In New Jersey, an Asbury Park Press reporter turns the tables on the typical by suing a source for defamation.
By Erik Sherman
Sherman, a writer based in Massachusetts, has written for Newsweek and U.S. News & World Report.
Most reporters dread the possibility of ending up in court in a defamation suit, facing the subject of a story. Carol Gorga Williams asked for it. The Asbury Park Press reporter filed the complaint.
It is rare for journalists to allege defamation of their character, and according to a variety of legal and journalism experts, this may be the first time a reporter has taken such action against the subject of a story. But beyond the "man bites dog" curiosity, the case raises questions about how news organizations should react to external pressure, and about the viability of journalists borrowing a tactic so often used against them.
Last year, Williams reported on a scandal at Ocean County, New Jersey's Office of the Public Defender, resulting in negative coverage for Robert Tarver, the head of the group. At one point, the acting head state public defender allegedly telephoned Tarver. According to a purported transcript of the conversation--which Tarver and his lawyer, Linda Kenney, sent to Asbury Park Press editors--the defender claimed Williams was having an extramarital affair with her source, an attorney in Tarver's office.
Though Williams denies the affair, her editors eventually reassigned her, over her "very strong objections," from the courthouse beat that she had covered for seven years to a more general criminal justice slot.
Williams then fell ill and was in and out of the hospital until January of this year, when she returned to a new beat, criminal justice reporter. She filed a defamation suit against Tarver and his lawyer. Tarver, in turn, retained Bruce Rosen, a lawyer well-known for his press defense work for clients that include the New York Times.
First Amendment lawyers and journalism professors contacted for this story couldn't recall another case in which a reporter sued a source. Edward Davis, a partner in the New York office of Davis Wright Tremaine, who has represented the Village Voice and Rolling Stone, says, "Ordinarily when you're looking at when journalists are involved in lawsuits, the lawsuits usually have something to do with what they've written."
Though she knows some might think that suing a source is inappropriate, Williams believes it was her only option. "It's very difficult, because you don't want the lawsuit to result in any precedent that would hurt journalism," says Williams. "But these people effectively manipulated a reporter off a story."
There is nothing new about subjects of stories applying pressure to news organizations. But when sources challenge the work or integrity of a reporter, editors must balance their coverage concerns with ethics considerations. "If a reporter for whatever reason is perceived to be ineffective, that reporter should be moved," says Conrad Fink, a professor at the University of Georgia's journalism school. "The question is whether editors and publishers...[are] simply responding to pressure or making a judgment of what's best for the paper."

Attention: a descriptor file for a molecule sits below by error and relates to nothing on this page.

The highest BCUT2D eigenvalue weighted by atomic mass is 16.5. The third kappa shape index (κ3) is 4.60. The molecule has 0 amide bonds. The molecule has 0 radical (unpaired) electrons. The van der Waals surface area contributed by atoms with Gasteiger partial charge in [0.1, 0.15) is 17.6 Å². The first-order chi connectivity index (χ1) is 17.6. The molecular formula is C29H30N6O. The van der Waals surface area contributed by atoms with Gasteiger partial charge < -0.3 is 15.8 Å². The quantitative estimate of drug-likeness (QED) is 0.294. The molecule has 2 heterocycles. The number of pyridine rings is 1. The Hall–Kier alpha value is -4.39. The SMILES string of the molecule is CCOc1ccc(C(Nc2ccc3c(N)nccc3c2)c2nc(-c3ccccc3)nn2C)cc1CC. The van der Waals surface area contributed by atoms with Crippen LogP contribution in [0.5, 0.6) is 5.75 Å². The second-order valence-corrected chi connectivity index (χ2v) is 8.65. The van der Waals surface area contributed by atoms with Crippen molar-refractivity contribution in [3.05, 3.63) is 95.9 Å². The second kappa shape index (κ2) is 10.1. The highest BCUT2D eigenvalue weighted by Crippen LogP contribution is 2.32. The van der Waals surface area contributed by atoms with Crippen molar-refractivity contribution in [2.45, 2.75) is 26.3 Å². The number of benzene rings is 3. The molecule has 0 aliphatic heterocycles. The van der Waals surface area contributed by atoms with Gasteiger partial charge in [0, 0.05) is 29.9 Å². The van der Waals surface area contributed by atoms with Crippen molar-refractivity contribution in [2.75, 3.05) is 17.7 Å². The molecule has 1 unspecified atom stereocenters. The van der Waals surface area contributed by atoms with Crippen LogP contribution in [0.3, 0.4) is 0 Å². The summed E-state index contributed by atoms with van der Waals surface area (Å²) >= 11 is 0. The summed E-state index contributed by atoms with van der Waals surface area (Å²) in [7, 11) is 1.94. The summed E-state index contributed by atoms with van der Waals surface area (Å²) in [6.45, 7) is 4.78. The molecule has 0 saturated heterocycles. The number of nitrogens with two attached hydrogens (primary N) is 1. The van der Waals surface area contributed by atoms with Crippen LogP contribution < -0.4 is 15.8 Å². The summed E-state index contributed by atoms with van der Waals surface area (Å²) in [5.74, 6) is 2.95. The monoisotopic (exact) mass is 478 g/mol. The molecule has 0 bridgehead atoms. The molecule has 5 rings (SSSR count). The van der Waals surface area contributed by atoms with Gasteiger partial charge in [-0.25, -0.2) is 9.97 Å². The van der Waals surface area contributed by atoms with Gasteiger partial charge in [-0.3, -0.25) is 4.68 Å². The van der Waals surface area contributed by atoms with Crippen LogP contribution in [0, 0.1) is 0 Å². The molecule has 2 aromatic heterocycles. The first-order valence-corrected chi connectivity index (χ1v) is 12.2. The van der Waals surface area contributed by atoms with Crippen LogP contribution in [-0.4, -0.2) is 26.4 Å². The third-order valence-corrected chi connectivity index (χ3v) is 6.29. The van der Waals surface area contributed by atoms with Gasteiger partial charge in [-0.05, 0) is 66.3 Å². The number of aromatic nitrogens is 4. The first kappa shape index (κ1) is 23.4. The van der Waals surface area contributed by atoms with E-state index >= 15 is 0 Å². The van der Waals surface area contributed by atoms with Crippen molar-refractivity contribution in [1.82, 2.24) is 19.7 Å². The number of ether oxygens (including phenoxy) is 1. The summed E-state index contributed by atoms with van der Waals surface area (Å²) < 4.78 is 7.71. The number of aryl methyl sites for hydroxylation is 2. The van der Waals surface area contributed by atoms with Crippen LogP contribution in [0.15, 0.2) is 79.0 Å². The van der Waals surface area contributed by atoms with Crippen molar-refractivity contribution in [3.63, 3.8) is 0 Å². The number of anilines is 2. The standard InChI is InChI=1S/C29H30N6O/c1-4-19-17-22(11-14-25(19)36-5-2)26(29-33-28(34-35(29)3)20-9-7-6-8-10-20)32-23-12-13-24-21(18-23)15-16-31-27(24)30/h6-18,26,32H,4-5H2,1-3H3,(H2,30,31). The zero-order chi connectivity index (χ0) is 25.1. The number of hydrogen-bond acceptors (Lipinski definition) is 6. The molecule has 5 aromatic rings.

It is difficult to understand the motivation of the Asbury Park Press editors, since they've declined to comment on details, citing personnel or privacy issues. Yet Williams is clear why she filed the suit: "Because I had to. It was the only action to take to clear the air. I feel reduced in the newsroom. If there had been a different response internally, I wouldn't have needed the suit."
"The silence [of the paper's management] may be deafening," says Kerrie Hook, a partner in Washington, D.C., law firm Collier Shannon Scott. Hook, however, does believe the paper could have legitimate reasons for staying mum. But, she adds, "I don't think the silence is helping the reporter. It's going to make people wonder."
Ultimately, the suit may offer Williams no solace. In response to a motion filed by Rosen, the judge declared Williams a limited purpose public figure. She now must prove actual malice on the part of Tarver and Kenney to win her case, a legal principle that news organizations typically use in protecting themselves in libel suits.
And despite Williams' wishes, there could be a backlash for reporters. "My gut feeling is that reporters suing public officials for defamation is a disaster," says Jack Lule, a Lehigh University journalism professor. "Too often we complain that defamation laws are abused by public officials." The complaints could sound hollow if journalists use the same tactics.
However, Lule was surprised by the way the paper treated the original complaints against Williams. "Once we satisfy ourselves that the reporter has followed ethical guidelines, then the support for the reporter should be total and the resources of the newspaper should be brought to bear. [Reporters] should never be pulled off of a beat because they angered a source enough that they made the source want to retaliate. They can think all I have to do is cause a confrontation and have the reporter pulled from the case."